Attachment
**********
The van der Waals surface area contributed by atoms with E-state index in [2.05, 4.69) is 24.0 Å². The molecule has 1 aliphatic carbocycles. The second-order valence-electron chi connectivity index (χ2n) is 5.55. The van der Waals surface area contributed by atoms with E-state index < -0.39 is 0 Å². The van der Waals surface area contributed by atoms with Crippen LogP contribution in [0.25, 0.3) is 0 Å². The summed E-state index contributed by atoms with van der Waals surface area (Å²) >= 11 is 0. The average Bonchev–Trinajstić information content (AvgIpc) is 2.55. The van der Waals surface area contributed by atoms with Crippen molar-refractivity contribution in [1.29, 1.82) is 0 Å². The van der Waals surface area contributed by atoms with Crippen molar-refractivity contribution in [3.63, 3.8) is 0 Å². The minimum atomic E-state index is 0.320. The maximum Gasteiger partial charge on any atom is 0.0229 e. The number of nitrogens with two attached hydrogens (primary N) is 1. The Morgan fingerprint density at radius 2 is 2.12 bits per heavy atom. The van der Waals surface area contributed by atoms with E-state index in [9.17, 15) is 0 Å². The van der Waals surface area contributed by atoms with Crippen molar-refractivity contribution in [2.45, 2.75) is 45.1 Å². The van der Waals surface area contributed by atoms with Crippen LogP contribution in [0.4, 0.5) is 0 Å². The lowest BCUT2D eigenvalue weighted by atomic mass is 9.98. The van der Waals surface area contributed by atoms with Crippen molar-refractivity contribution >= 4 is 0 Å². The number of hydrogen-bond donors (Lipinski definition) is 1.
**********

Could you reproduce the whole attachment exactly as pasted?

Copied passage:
The van der Waals surface area contributed by atoms with E-state index in [2.05, 4.69) is 24.0 Å². The molecule has 1 aliphatic carbocycles. The second-order valence-electron chi connectivity index (χ2n) is 5.55. The van der Waals surface area contributed by atoms with E-state index < -0.39 is 0 Å². The van der Waals surface area contributed by atoms with Crippen LogP contribution in [0.25, 0.3) is 0 Å². The summed E-state index contributed by atoms with van der Waals surface area (Å²) >= 11 is 0. The average Bonchev–Trinajstić information content (AvgIpc) is 2.55. The van der Waals surface area contributed by atoms with Crippen molar-refractivity contribution in [1.29, 1.82) is 0 Å². The van der Waals surface area contributed by atoms with Crippen molar-refractivity contribution in [3.63, 3.8) is 0 Å². The minimum atomic E-state index is 0.320. The maximum Gasteiger partial charge on any atom is 0.0229 e. The number of nitrogens with two attached hydrogens (primary N) is 1. The Morgan fingerprint density at radius 2 is 2.12 bits per heavy atom. The van der Waals surface area contributed by atoms with E-state index in [9.17, 15) is 0 Å². The van der Waals surface area contributed by atoms with Crippen molar-refractivity contribution in [2.45, 2.75) is 45.1 Å². The van der Waals surface area contributed by atoms with Crippen LogP contribution in [0.4, 0.5) is 0 Å². The lowest BCUT2D eigenvalue weighted by atomic mass is 9.98. The van der Waals surface area contributed by atoms with Crippen molar-refractivity contribution >= 4 is 0 Å². The number of hydrogen-bond donors (Lipinski definition) is 1.